In this retrospective analysis, Hawkins and colleagues assessed the safety and effectiveness of TIL therapy in 21 high-risk, metastatic melanoma patients who did not choose TIL therapy, who were based on sympathetic use after the previous treatment progressed. Received treatment. After a median follow-up time of 52.2 months, the objective response rate of all treated patients was 67%, of which 19% (4 out of 21) had a complete response. The median overall survival time was 21.3 months.

Adverse events related to the TIL regimen are consistent with those previously observed in patients receiving TILs for melanoma, including transient low blood counts, IL-2 related fever, tachycardia, stiffness and other symptoms.

“TIL products made from decomposing tumors have shown a high objective response rate in this sympathetic use program,” Hawkins said. “These results are worthy of further investigation in prospective clinical trials.” He pointed out that a global phase II clinical trial for patients with advanced melanoma is planned this year.

 

 

Explore methods for therapeutic cancer vaccines

Adaptive cell therapy relies on immune cell engineering to target cancer, while cancer vaccine is an immunotherapy that indirectly attacks cancer by training the patient’s immune cells to recognize and eliminate cancer cells.

Dr. Thomas Marron, assistant director of the “Early Stage and Immunotherapy Trials” at the Tisch Cancer Institute and assistant professor of medicine at Icahn School of Medicine, Mount Sinai, New York, explained that although most research personalized cancer vaccines are administered in a metastatic setting, However, more and more evidence shows that immunotherapy may be more effective if it is administered at an early stage when the patient’s tumor burden is lighter.

Therefore, Marron and colleagues reasoned that after standard care adjuvant treatment, when the patient’s residual disease is minimal, the administration of a personalized cancer vaccine may improve the efficacy. Marron presented the results of a phase I clinical trial evaluating this approach at a poster session during the AACR annual meeting.

Using the OpenVax computing pipeline, a personalized cancer vaccine (PGV-001) was developed for each patient participating in the study. The vaccine is based on the germline DNA, tumor DNA, tumor RNA sequence and human leukocyte antigen (HLA) type of each patient. Each patient’s personalized cancer vaccine includes up to 10 tumor neoantigen peptides, and uses tetanus auxiliary peptides to promote the patient’s immune response.

After surgery or autologous stem cell transplantation and any standard care adjuvant treatment, 13 patients received their own personalized PGV-001 vaccine and immunostimulant poly-ICLC. All patients received at least 7 doses of vaccine, and 11 patients received 10 doses of vaccine each.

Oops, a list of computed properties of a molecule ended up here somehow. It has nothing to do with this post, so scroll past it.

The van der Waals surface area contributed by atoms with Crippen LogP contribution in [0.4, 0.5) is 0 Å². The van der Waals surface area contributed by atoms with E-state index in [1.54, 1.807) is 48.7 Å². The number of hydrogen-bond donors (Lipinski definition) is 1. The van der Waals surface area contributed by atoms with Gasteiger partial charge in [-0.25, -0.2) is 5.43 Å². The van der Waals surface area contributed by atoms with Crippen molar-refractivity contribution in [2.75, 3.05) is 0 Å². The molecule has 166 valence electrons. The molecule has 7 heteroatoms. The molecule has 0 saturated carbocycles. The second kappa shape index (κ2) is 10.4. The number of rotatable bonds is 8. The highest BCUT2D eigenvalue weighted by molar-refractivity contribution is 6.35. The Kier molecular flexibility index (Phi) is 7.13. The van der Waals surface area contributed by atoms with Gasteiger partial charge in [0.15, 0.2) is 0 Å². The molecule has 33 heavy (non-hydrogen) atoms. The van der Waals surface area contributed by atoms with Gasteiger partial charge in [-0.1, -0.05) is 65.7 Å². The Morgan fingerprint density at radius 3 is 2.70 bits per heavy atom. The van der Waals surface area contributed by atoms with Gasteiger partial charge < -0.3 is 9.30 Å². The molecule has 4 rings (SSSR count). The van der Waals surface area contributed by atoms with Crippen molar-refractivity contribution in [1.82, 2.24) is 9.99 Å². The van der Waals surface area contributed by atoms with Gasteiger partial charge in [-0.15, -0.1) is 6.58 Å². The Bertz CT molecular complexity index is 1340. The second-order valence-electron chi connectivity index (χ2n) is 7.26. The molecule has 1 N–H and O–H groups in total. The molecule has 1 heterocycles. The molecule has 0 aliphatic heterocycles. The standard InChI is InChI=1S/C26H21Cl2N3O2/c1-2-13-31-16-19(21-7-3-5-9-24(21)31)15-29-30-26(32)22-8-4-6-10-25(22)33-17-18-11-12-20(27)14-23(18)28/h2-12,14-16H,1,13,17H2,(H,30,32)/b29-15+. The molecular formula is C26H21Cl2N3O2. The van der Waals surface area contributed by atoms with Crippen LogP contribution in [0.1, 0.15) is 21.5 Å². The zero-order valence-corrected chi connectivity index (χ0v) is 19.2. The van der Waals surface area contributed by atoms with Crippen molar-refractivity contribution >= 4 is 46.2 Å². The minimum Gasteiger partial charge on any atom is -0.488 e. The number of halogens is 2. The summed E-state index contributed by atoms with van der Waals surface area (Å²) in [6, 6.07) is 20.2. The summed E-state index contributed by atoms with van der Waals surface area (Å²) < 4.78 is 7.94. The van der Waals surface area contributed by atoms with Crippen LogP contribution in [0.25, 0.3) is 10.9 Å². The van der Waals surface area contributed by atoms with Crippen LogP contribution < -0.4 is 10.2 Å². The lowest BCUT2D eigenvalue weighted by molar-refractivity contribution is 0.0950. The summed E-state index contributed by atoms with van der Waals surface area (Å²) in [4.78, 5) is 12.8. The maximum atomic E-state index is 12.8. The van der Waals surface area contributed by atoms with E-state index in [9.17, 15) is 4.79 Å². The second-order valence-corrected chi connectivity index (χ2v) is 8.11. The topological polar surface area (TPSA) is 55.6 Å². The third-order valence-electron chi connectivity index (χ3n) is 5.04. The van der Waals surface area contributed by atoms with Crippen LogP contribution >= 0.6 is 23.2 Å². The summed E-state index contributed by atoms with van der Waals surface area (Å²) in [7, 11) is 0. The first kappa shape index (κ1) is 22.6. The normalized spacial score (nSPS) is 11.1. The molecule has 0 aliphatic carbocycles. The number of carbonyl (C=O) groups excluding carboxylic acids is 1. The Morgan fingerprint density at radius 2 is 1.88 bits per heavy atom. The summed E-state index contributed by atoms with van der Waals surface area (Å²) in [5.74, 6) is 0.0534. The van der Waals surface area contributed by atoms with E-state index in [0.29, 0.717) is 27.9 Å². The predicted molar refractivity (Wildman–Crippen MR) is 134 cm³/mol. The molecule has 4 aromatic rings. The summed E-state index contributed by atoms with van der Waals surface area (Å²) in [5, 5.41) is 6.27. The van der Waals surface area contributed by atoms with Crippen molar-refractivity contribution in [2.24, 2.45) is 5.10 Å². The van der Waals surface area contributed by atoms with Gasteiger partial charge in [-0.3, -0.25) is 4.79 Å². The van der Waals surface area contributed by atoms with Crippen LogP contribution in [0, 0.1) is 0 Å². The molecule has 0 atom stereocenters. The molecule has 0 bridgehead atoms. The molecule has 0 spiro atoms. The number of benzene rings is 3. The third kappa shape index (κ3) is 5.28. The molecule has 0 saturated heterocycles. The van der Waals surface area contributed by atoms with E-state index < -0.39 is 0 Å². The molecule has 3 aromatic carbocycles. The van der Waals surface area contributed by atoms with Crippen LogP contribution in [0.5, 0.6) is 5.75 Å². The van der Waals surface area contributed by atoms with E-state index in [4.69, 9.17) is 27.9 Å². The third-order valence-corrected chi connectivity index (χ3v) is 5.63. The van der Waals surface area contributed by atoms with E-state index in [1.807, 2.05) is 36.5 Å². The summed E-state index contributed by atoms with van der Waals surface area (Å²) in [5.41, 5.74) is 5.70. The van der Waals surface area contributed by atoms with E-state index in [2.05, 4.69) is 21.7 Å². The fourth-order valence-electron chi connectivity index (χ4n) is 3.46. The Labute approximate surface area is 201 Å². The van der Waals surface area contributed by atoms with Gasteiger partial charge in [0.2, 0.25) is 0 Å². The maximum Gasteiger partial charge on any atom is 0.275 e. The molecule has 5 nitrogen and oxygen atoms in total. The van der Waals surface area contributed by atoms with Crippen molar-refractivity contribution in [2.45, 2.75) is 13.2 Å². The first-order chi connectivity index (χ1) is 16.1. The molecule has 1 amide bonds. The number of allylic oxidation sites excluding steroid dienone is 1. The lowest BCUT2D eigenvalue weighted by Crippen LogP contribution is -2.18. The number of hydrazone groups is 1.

After an average follow-up of 880 days, 4 patients had no evidence of disease, 4 patients were receiving follow-up treatment lines, 3 patients died, and 2 patients lost the opportunity for follow-up. The median progression-free survival was 618 days. The vaccine is well tolerated, with about half of patients experiencing a grade 1 injection site reaction.

Early results of ongoing immune surveillance showed that the treatment induced the expansion of CD4+ and CD8+ T cells specific to tumor neoantigen peptides. Two patients had a significant response to subsequent blockade of immune checkpoints.

“Our results show that the OpenVax pipeline is a viable method to generate a safe and personalized cancer vaccine that may be used to treat a range of tumor types,” Marron said at the AACR press conference.

In another report, Dr. Gregory Friedman, professor of pediatrics at the University of Alabama at Birmingham (UAB), discussed the results of a phase I clinical trial that evaluated a novel oncolytic virus therapy, a selective infection that uses a virus. And immunotherapy to destroy cancer cells. Since the resulting cancer cell fragments can trigger an anti-tumor immune response, the oncolytic virus can be said to be a cancer vaccine.

In this phase I clinical trial, Friedman and colleagues studied the safety and effectiveness of a modified herpes simplex virus type 1 (HSV-1) to treat pediatric brain cancer. It can be used alone or in combination with radiation therapy. Combine. Friedman explained that because HSV-1 naturally infects cells in the peripheral and central nervous system, brain tumors are an ideal target for this therapy. Genetic engineering is used to produce a modified HSV-1 (called G207) that can infect tumor cells but not normal cells.

The clinical trial included 12 high-grade glioma patients aged 7 to 18 who had tumor progression after previous treatment. G207 was injected into all 12 patients through an intratumoral catheter. Friedman explained that within 24 hours of the G207 infusion, some patients also received a single small dose of radiation against their tumors, the purpose of which is to enhance the replication of the virus and its spread throughout the tumor.

According to Friedman, a response was observed in 11 patients, with a median overall survival of 12.2 months—a 120% increase over the typical overall survival of advanced children with high-grade gliomas. G207 is well tolerated when used as a single agent or in combination with radiotherapy. There is no dose-limiting toxicity, grade 3/4 treatment-related adverse events, and no evidence of virus shedding into blood, saliva or conjunctiva.

In addition, the analysis of tumor tissues before and after treatment revealed that within 3 to 9 months after G207 perfusion, the number of tumor infiltrating immune cells increased, including CD4+ and CD8+ T cells. T cell infiltration was also observed several centimeters from the G207 inoculation site.

“These results show that this treatment method can transform immunologically’cold’ high gliomas in children with very few immune cells into’hot’ tumors with abundant immune cells, which is the development of effective immunotherapy for children’s brain tumors. A critical step.” Friedman said at the AACR press conference.

As these four studies have demonstrated, various immunotherapies for many cancer types and patient groups are being studied. Although immunotherapy still has some limitations to overcome, research is revealing new strategies to improve the efficacy of this revolutionary cancer treatment.